Last week saw equities in mainland China close fairly flat (just into the green), as speculation of more government support for the economy outweighed some bearish economic data.

Numerous state bodies have released statements indicating help and support for the economy with measures that include:

  • boosting demand in electric vehicles and housing;
  • cutting taxes for small and medium enterprises;
  • attracting foreign investment;
  • helping employment of the young; and
  • easing local government debt risk.

However, there has been little hard evidence of actual support (so far), which seems to be holding markets back.

There was some softer economic news last week, with the Official and Caixin Manufacturing Purchasing Managers Index (PMI) readings coming in at 49.3 and 49.2 respectively, both dropping below the important 50 level, which separates growth from contraction.

Sector-wise, brokers and stock trading software companies rallied last week as local investors were enthusiastic about the possibility that China may allow day-trading for some A-share stocks.

Forecasters are anticipating July’s export data will show a double-digit decline and could sound another alarm to China’s struggling economy.

Hong Kong

The Hang Seng Index closed down 1.89% last week as many investors found the Chinese government’s measures to stimulate the economy a bit disappointing. Despite the announcements stating the intention to stimulate (as noted above), the market perception has been that there have been few details and even less cash to translate the plans into an economic impact.

The People’s Bank of China said that it would step up its counter-cyclical measures to support the economy and create new tools if necessary, pledging especially to support property companies. However, it is not clear how far that support will extend in financial terms. Despite the pledges of support, Chinese property companies closed lower last week.

Inflation figures coming out this week are expected to show the Chinese economy fell further into disinflation. In addition, observers anticipate a sharp drop in aggregate financing and new loans.

Chinese five-year and 10-year bond yields now are near their lowest levels since March 2020.

Week ahead

Holidays: Friday 11 August: Japan

Monday 7 August

  • Switzerland unemployment rate
  • Germany Industrial Production
  • Sweden Budget Balance
  • Norway Industrial Production
  • Euro Zone Sentix Investor Confidence
  • US Consumer Credit
  • China Trade Balance

Tuesday 8 August                     

  • Netherlands CPI
  • Germany CPI
  • France Trade and CA Balance
  • US NFIB Small Business Optimism; US international trade balance
  • China CPI; PPI

Wednesday 9 August

  • Norway average monthly earnings
  • UK RICS House Price Balance

Thursday 10 August   

  • Netherlands Industrial sales and Manufacturing Production
  • Sweden Industrial Orders
  • Norway CPI
  • Italy CPI EU Harmonized
  • US CPI and Jobless claims; US Federal budget

Friday 11 August

  • France ILO Unemployment Rate
  • UK GDP and Manufacturing and Industrial Production
  • France CPI
  • Spain CPI
  • Italy Trade Balance Total
  • US Core PPI


Franklin Templeton Key risks & Disclaimers:

What Are the Risks?

All investments involve risks, including the possible loss of principal. The value of investments can go down as well as up, and investors may not get back the full amount invested.  Stock prices fluctuate, sometimes rapidly and dramatically, due to factors affecting individual companies, particular industries or sectors, or general market conditions. Bond prices generally move in the opposite direction of interest rates. Thus, as prices of bonds in an investment portfolio adjust to a rise in interest rates, the value of the portfolio may decline. Investments in foreign securities involve special risks including currency fluctuations, economic instability and political developments. Investments in developing markets involve heightened risks related to the same factors, in addition to those associated with their relatively small size and lesser liquidity.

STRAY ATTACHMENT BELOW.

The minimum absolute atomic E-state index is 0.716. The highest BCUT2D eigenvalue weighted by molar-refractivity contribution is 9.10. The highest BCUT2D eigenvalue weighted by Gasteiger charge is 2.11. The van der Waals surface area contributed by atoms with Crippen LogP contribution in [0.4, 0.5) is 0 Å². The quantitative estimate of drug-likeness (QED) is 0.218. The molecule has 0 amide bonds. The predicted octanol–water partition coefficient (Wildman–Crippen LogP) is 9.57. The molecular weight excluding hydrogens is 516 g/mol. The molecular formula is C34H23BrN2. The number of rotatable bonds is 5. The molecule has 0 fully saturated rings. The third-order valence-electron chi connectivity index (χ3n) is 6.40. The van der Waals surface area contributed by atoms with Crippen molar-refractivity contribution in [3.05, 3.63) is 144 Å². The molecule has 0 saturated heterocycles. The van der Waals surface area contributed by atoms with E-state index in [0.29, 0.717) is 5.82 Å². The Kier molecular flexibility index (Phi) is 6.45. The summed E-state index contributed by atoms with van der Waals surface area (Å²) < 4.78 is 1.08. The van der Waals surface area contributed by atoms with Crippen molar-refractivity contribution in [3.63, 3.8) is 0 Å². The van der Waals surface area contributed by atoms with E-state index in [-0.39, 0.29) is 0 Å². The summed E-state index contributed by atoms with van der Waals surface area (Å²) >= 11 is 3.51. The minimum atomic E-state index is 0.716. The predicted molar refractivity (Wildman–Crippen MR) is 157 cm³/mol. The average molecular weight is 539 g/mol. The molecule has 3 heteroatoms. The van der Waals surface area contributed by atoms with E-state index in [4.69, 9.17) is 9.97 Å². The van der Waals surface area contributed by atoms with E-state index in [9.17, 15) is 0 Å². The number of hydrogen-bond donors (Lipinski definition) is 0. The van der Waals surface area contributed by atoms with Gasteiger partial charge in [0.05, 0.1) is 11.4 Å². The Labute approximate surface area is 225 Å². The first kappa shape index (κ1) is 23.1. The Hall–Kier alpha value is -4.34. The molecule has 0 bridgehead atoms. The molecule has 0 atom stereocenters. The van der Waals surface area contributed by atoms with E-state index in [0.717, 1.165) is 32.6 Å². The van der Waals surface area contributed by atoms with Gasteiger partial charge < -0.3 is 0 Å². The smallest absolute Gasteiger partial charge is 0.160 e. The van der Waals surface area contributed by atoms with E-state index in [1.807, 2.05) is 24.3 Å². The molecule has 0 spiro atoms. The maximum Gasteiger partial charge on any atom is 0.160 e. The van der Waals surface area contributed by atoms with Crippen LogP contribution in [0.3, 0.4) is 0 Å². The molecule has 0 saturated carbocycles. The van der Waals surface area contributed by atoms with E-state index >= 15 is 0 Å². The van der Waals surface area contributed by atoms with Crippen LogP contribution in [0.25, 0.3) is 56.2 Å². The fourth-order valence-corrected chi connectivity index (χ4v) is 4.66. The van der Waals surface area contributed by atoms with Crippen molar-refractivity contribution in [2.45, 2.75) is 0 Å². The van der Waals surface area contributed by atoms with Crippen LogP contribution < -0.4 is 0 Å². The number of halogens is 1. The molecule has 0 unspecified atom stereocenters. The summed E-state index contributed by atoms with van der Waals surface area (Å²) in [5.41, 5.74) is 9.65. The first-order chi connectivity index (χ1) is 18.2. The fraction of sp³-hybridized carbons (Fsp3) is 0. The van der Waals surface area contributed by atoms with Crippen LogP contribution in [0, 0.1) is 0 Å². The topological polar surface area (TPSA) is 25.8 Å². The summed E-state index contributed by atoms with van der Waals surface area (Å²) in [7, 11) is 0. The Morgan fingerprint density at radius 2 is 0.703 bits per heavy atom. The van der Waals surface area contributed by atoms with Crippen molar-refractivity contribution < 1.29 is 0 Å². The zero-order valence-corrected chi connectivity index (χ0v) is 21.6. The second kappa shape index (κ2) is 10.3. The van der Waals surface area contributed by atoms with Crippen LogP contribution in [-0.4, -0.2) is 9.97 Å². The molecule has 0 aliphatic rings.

Any companies and/or case studies referenced herein are used solely for illustrative purposes; any investment may or may not be currently held by any portfolio advised by Franklin Templeton. The information provided is not a recommendation or individual investment advice for any particular security, strategy, or investment product and is not an indication of the trading intent of any Franklin Templeton managed portfolio.

Past performance is not an indicator or guarantee of future performance. There is no assurance that any estimate, forecast or projection will be realised.

This article reflects the analysis and opinions of Franklin Templeton’s European Trading Desk as of 7th August 2023, and may vary from the analysis and opinions of other investment teams, platforms, portfolio managers or strategies at Franklin Templeton. Because market and economic conditions are often subject to rapid change, the analysis and opinions provided may change without notice. An assessment of a particular country, market, region, security, investment or strategy is not intended as an investment recommendation, nor does it constitute investment advice. Statements of fact are from sources considered reliable, but no representation or warranty is made as to their completeness or accuracy. This article does not provide a complete analysis of every material fact regarding any country, region, market, industry or security. Nothing in this document may be relied upon as investment advice or an investment recommendation. The companies named herein are used solely for illustrative purposes; any investment may or may not be currently held by any portfolio advised by Franklin Templeton. Data from third-party sources may have been used in the preparation of this material and Franklin Templeton (“FT”) has not independently verified, validated or audited such data. FT accepts no liability whatsoever for any loss arising from use of this information and reliance upon the comments, opinions and analyses in the material is at the sole discretion of the user. Products, services and information may not be available in all jurisdictions and are offered by FT affiliates and/or their distributors as local laws and regulations permit. Please consult your own professional adviser for further information on availability of products and services in your jurisdiction.